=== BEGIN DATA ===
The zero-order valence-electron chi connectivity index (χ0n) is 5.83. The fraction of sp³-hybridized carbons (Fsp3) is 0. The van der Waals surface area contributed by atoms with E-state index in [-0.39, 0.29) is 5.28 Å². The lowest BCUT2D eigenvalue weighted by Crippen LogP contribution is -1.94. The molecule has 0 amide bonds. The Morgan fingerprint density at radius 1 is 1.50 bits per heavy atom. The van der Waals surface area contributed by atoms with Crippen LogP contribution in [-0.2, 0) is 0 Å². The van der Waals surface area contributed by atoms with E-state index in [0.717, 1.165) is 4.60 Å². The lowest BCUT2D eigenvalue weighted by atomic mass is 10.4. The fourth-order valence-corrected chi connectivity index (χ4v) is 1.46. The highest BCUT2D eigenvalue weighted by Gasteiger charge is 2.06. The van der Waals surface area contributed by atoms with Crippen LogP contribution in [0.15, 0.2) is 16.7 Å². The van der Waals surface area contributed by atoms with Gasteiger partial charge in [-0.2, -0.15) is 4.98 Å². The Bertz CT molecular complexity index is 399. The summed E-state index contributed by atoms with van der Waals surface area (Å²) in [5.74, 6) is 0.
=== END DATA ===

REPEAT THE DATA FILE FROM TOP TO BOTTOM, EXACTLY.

The zero-order valence-electron chi connectivity index (χ0n) is 5.83. The fraction of sp³-hybridized carbons (Fsp3) is 0. The van der Waals surface area contributed by atoms with E-state index in [-0.39, 0.29) is 5.28 Å². The lowest BCUT2D eigenvalue weighted by Crippen LogP contribution is -1.94. The molecule has 0 amide bonds. The Morgan fingerprint density at radius 1 is 1.50 bits per heavy atom. The van der Waals surface area contributed by atoms with Crippen LogP contribution in [-0.2, 0) is 0 Å². The van der Waals surface area contributed by atoms with E-state index in [0.717, 1.165) is 4.60 Å². The lowest BCUT2D eigenvalue weighted by atomic mass is 10.4. The fourth-order valence-corrected chi connectivity index (χ4v) is 1.46. The highest BCUT2D eigenvalue weighted by Gasteiger charge is 2.06. The van der Waals surface area contributed by atoms with Crippen LogP contribution in [0.15, 0.2) is 16.7 Å². The van der Waals surface area contributed by atoms with Gasteiger partial charge in [-0.2, -0.15) is 4.98 Å². The Bertz CT molecular complexity index is 399. The summed E-state index contributed by atoms with van der Waals surface area (Å²) in [5.74, 6) is 0.